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1. THE Greeks, having no use for atriums, do not build them, but make passage-ways for people entering from the front door, not very wide, with stables on one side and doorkeepers' rooms on the other, and shut off by doors at the inner end. This place between the two doors is termed in Greek θυρωρεῖον. From it one enters the peristyle. This peristyle has colonnades on three sides,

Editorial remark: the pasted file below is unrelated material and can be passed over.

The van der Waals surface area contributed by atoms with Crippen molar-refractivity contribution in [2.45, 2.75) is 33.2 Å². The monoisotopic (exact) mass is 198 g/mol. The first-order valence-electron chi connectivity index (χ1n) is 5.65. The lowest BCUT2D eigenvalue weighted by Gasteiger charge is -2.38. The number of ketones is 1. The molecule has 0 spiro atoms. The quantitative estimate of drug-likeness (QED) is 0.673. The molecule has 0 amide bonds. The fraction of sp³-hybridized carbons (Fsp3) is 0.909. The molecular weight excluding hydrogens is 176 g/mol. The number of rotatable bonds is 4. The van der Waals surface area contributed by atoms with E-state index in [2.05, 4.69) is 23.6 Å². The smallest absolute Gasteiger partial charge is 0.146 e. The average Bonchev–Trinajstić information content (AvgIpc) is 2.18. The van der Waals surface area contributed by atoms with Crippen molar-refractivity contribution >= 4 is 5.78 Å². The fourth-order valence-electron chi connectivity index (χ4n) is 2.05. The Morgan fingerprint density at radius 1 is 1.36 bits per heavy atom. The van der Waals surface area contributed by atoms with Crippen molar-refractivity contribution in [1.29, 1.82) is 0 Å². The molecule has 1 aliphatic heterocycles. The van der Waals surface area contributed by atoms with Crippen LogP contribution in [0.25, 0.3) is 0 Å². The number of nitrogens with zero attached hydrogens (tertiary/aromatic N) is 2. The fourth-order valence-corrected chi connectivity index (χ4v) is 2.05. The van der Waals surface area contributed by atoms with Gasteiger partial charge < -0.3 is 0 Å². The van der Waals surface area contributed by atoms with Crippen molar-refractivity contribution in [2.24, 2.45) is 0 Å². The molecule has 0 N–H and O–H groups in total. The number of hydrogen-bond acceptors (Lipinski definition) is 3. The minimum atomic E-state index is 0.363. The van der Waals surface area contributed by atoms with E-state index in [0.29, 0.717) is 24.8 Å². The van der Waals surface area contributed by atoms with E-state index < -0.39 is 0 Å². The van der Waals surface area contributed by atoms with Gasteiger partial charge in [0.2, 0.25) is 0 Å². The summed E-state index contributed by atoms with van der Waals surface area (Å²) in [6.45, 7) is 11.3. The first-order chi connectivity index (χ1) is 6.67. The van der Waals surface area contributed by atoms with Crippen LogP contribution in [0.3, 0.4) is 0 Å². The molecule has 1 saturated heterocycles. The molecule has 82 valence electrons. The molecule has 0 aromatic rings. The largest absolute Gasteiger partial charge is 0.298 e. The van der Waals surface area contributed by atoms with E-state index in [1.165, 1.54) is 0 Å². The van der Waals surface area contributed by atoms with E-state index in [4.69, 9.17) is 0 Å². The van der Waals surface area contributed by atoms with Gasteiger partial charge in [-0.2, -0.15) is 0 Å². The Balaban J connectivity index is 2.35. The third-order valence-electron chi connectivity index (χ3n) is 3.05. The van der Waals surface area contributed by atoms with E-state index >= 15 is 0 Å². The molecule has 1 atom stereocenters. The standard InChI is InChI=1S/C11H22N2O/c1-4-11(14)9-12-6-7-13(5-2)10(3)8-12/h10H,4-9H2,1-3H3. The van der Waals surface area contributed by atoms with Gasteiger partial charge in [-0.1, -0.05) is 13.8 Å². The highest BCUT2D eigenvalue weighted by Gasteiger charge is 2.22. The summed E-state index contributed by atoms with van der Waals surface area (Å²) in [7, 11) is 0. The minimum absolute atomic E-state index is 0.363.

and on the side facing the south it has two antae, a considerable distance apart, carrying an architrave, with a recess for a distance one third less than the space between the antae. This space is called by some writers “prostas,” by others “pastas.”

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